Given $1$ to $N$ numbers. You have to make array of $k$ no.s using those no.s, where repetition of same no. is also allowed, such that at least one pair in that chosen array is co-prime. Find no. of all such combinations? In how many ways can we achieve this?

You have to chose $k$ no.s from the set $1, 2, 3, 4, 5, \ldots, N$. You will be given that N.

The combinations, say $(1, 2)$ and $(2, 1)$, will be considered as different.

For example, if $N = 2$ and $K = 5$, there are total $31$ possibilities (all $32$ combinations except $(2, 2, 2, 2, 2)$).


I doubt there is a closed form, but there an answer which is relatively simple to express.

Clearly you start with $N^k$ possible arrays but some of these are not coprime. So you then have to correct this by a process of inclusion-exclusion.

Let $S_j$ be the set of square-free numbers less than or equal to $N$ with $j$ distinct prime factors, none of the prime factors repeated as the numbers have to be square-free. For example $S_1$ is the set of prime numbers up to $N$, while $S_2$ starts $\{6, 10, 14, 15,\ldots\}$. Then consider $\left\lfloor\frac{N}{s}\right\rfloor$, the rounded-down quotient of $N$ divided by one of these square-free numbers, designed to count the number of multiples of $s$ less than or equal to $N$.

The solution to your question is then

$$N^k-\sum_{s\in S_1} \left\lfloor\dfrac{N}{s}\right\rfloor^k+\sum_{s\in S_2} \left\lfloor\dfrac{N}{s}\right\rfloor^k-\sum_{s\in S_3} \left\lfloor\dfrac{N}{s}\right\rfloor^k+ \ldots .$$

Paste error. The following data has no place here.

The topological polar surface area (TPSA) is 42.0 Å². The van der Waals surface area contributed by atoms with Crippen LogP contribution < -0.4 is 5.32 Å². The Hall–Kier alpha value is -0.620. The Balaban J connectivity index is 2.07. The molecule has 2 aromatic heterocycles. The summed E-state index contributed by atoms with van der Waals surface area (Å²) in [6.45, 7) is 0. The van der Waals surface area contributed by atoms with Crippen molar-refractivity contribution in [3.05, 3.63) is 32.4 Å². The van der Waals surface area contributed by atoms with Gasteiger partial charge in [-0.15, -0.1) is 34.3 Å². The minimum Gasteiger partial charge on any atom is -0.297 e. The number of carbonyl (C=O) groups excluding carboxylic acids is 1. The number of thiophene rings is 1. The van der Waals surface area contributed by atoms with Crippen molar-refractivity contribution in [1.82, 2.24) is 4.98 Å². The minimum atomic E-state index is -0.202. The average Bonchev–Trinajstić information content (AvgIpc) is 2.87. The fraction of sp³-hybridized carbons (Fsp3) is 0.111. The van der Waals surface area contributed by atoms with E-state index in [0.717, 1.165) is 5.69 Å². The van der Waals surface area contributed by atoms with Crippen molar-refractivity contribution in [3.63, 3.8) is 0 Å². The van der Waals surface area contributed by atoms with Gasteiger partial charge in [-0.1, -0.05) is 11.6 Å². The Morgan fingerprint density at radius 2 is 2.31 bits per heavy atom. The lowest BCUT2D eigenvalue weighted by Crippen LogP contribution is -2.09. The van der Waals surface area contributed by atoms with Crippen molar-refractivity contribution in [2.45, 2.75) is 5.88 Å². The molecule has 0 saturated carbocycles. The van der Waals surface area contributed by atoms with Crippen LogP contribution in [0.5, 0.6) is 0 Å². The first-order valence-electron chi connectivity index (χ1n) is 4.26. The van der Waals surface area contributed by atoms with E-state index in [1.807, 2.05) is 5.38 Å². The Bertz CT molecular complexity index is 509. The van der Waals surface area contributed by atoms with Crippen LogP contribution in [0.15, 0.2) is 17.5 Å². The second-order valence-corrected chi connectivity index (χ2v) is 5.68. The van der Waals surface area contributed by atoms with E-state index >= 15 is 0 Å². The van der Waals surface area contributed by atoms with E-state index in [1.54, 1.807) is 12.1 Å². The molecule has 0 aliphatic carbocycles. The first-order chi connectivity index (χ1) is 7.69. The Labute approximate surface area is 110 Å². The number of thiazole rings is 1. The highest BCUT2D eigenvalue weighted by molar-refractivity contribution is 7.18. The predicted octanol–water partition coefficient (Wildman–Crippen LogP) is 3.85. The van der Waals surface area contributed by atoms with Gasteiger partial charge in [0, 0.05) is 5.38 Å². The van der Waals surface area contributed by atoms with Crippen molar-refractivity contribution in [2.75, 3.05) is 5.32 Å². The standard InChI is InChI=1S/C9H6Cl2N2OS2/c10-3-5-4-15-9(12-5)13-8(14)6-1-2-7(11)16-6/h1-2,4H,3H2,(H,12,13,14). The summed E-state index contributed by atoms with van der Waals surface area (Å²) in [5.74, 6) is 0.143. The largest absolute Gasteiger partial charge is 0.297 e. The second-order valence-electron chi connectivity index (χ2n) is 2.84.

You could simplify this further, first by noting that $S_0=\{1\}$ and so $\displaystyle N^k= \sum_{s\in S_0} \left\lfloor\tfrac{N}{s}\right\rfloor^k$, and second by using the Möbius function $\mu(n)$ which is $0$ if $n$ is not square-free, $+1$ if $n$ is square-free with an even number of prime factors, and $-1$ is square-free with an odd number of prime factors. The answer then becomes $$\sum_{n =1}^N \mu(n) \left\lfloor\dfrac{N}{n}\right\rfloor^k.$$ In fact you do not even need to restrict the sum to $n \le N$, since removing it would simply add zeros to the answer.

  • $\begingroup$ Thank you! A very good explaination. Can I get to know some resources where I can learn these things from basics? I don't know if this is right place to ask this question, but can you please tell me? $\endgroup$ – user123 Dec 12 '14 at 2:38
  • $\begingroup$ Just read a lot about combinatorics and related topics, and practise $\endgroup$ – Henry Dec 12 '14 at 8:56

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